For many of us who teach writing, we often think about the rhetorical triangle: ethos, pathos, and logos. Although, when…
Mary Lee Settle once said, “I start with a question. Then try to answer it.” Isn’t this the foundation of academic work and writing? To find answers to questions. This week’s collection of articles from around the web share a few answers as well as new questions important to authors.
For those asking about the right tools for academic writing, we may have the answers in our first couple links. Wondering if there is a better way to describe academic writing than the pre-writing, writing, and post writing revision description commonly used, Pat Thomson may have the answer below. Questioning quality criteria in scholarship and science or the liability associated with linking to content on Sci-Hub, answers may await in this week’s collection. We also may have some answers (and even more questions) related to applying for an alt-ac job, teaching research methods, the future of FAIR, and the most recent law suit against Cengage by authors.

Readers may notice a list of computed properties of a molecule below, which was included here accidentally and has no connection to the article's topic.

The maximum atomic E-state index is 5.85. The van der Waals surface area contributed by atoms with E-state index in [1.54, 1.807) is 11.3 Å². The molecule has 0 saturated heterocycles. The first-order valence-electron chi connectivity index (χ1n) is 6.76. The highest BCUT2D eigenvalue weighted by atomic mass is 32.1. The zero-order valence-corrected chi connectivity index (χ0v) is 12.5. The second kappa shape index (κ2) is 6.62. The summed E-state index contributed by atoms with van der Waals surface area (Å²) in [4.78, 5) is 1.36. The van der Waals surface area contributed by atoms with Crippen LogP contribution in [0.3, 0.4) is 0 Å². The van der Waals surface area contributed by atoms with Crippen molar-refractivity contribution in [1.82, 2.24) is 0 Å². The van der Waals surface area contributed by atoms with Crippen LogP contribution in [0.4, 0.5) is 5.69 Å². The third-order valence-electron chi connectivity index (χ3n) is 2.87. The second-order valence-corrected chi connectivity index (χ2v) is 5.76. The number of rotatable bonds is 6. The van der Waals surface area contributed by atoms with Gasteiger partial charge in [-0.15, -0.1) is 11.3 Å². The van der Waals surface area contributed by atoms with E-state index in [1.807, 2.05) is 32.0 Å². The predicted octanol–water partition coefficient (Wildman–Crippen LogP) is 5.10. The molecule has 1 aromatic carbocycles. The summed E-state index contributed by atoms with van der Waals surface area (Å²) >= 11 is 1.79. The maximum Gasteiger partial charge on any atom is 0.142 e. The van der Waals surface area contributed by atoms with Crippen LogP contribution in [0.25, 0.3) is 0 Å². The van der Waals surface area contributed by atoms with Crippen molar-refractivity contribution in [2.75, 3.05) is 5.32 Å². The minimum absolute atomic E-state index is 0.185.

The world of textbook and academic writing is filled with questions and answers – some of which lead us to even more questions. This week, challenge yourself to answer the questions you have and to share them through your work. Happy writing!
Academics are often trained to write in a way that actually runs directly contrary to the principles of effective scientific writing, said Kristin Sainani, an associate professor at Stanford University, who has taught a popular open online course on writing in the sciences.